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General Characteristics And Understanding Of Utopia

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More attempts to navigate a path through the ideal and real world in a hierarchy, depicting one's desire for fulfilment and the pragmatic understanding that this Utopia is impossible. Thomas More's conflicting interests between religion and politics in society becomes obvious throughout the novel as he raises concerns of King Henry VIII rule and values implemented in society. The main tension of Utopia is generated through More's disagreement in private property and a hierarchy, 'no just and even distribution of goods can be made and that no happiness can be found in human affairs unless private property is utterly abolished,' the classic dialogue form allows More's character to respond dialectically and present his enthralling perspective. In response to the hierarchical structure the composer advocates for society to possess virtue, morality and equality as their central values to become a thriving government and civilization, 'Thereupon a door clapped … ``I arrest thee, traitor.'' ``What, me, my Lord?'' quoth he. ``Yea, thee, traitor,'' quoth the Protector.' The use of prose argues that a complete breakdown of hierarchical structures in government is necessary in order to assure room for virtue in society as he paradoxically reduces a man of stature. The composer's concern of valuing goods over virtue and morality results in his attempt to correct this problem through Utopia, 'Instead of inflicting these horrible punishments, … provide everyone with some means of livelihood, so that nobody's under the frightful necessity of becoming first a thief and then a corpse.' More's perspective is apparent as he brands the goods as worthless and possessing moral values the most crucial. Challenging Tudor values the composer mentions the numerous political tribulations that current society is unable to decipher and proposes methods to resolve this concern.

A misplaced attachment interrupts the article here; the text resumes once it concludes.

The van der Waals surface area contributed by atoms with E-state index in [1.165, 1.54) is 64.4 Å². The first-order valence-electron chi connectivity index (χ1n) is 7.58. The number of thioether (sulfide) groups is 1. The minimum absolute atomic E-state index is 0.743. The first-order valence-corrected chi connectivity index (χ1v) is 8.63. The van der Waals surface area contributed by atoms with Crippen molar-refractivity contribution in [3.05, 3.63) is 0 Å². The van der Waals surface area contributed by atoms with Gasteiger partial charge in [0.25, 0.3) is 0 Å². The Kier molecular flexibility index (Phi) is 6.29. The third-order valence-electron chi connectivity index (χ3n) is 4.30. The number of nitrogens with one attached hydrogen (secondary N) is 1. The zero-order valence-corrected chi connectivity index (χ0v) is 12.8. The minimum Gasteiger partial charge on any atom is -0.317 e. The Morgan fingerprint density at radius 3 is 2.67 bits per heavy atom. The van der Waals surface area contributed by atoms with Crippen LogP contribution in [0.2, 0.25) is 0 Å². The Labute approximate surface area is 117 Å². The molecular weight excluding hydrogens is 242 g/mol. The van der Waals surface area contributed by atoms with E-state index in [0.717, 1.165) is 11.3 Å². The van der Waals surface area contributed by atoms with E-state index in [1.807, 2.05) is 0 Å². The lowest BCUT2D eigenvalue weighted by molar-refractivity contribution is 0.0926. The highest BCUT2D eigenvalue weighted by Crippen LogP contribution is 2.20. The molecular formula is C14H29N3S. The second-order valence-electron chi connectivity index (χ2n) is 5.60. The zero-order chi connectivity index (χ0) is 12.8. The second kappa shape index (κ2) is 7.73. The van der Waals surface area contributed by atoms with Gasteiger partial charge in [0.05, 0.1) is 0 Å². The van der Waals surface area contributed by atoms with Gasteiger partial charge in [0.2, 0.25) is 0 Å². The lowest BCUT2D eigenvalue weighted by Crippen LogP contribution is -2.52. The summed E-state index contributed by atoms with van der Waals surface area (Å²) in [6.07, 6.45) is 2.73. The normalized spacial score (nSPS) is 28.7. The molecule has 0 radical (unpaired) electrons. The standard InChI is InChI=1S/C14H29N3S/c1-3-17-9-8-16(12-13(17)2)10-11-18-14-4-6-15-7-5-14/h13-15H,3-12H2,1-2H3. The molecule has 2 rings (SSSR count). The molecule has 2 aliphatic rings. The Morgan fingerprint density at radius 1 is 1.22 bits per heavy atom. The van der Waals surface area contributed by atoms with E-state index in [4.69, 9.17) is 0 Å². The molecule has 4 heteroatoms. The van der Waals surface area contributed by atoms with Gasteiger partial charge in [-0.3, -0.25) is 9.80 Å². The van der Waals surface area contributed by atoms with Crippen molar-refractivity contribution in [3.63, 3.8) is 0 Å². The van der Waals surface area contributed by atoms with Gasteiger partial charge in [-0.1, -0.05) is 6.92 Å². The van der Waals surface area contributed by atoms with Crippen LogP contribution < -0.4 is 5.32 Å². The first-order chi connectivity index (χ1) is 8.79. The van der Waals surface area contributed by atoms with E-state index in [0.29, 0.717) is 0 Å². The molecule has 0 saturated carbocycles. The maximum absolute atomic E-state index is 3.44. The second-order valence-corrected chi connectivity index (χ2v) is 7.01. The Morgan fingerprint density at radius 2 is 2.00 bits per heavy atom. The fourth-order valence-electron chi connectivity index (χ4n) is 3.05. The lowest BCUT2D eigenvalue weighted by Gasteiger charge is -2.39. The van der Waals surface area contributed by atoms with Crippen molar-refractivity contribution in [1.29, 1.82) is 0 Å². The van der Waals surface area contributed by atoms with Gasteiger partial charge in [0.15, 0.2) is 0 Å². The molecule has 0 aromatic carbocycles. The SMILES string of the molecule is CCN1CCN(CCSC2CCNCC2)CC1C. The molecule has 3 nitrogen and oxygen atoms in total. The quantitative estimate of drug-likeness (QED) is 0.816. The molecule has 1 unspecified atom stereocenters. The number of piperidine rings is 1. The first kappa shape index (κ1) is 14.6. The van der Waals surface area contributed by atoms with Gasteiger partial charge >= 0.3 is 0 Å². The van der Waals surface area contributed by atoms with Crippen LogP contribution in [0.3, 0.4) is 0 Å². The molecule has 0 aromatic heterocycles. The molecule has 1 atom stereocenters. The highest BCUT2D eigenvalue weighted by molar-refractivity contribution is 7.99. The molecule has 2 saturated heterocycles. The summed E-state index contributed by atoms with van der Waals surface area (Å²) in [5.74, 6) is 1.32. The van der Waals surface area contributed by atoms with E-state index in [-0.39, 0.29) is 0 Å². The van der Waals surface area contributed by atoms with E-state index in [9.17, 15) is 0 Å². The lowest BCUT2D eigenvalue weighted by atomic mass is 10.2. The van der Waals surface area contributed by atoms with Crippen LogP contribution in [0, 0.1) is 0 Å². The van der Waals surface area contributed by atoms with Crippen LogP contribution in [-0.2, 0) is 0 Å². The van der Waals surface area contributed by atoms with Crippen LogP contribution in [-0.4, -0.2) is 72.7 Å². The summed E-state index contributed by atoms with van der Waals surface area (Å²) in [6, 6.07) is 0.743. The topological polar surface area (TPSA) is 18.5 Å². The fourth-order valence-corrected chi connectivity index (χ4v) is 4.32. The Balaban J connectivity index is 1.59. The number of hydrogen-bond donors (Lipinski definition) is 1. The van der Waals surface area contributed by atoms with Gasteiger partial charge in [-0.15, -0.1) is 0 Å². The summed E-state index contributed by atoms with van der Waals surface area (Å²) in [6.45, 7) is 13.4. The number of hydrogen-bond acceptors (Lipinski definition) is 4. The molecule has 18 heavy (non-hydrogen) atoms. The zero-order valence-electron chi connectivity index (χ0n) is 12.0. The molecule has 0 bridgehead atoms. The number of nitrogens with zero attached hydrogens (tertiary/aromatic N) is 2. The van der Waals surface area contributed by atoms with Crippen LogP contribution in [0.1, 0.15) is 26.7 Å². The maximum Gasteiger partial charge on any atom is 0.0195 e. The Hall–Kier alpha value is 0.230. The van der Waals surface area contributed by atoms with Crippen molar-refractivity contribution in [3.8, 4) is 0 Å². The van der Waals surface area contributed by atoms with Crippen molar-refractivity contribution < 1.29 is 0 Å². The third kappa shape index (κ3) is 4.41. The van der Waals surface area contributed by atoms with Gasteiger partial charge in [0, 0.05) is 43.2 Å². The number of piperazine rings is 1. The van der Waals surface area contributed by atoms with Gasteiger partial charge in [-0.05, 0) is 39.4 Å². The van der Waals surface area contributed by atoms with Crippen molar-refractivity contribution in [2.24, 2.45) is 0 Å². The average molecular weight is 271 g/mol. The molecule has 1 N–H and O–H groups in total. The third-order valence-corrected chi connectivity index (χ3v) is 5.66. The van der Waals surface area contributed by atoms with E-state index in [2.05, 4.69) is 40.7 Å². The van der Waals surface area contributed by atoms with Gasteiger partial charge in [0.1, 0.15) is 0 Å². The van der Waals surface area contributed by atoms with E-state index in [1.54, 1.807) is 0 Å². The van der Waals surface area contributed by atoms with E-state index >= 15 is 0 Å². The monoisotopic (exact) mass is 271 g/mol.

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The socialism in Utopia discloses the ability to prevent inequality between citizens and class groups as the political utopia prescribes practical solutions to alleviate the political problems. The depiction of a semi-ideal society forwarded Utilitarianism and ambiguity about convictions that occurred in society, 'Nobody owns anything but everyone is rich - for what greater wealth can there be than cheerfulness, peace of mind, and freedom from anxiety?' the culmination of rational thought required between the conflicting ideologies becomes evident between More and Hythloday's perspectives. Hythloday adheres to a belief in the purity of the philosophical ideal of truth, 'Why do you suppose they made you king in the first place?... you to devote your energies to making their lives more comfortable, and protecting them from injustice.' the description he constructs proves the flaw of society valuing the possession of wealth and power over truth and rationality, raising concerns on capital punishment in crimes of theft and the exploitative nature of the enclosure movement. More's sardonic attack on lawyers target individuals who speak without giving any rational thought to the subject of their discourse, 'manufacturing thieves and then blaming them for being thieves.' the caricature of the lawyer as a haughty and hollow individual who lacks reason, questions his practice of religion and portrayal of the capital punishment as both immoral and ineffective. Although More represents Utopia as an ideal civilization that urges for equality he articulates the 'dystopic' traits of society and exposes the imperfections. The understanding that the actions of individuals are caused by the structures of wealth and power in society allows the composer to relay compelling questions of the reader's own society.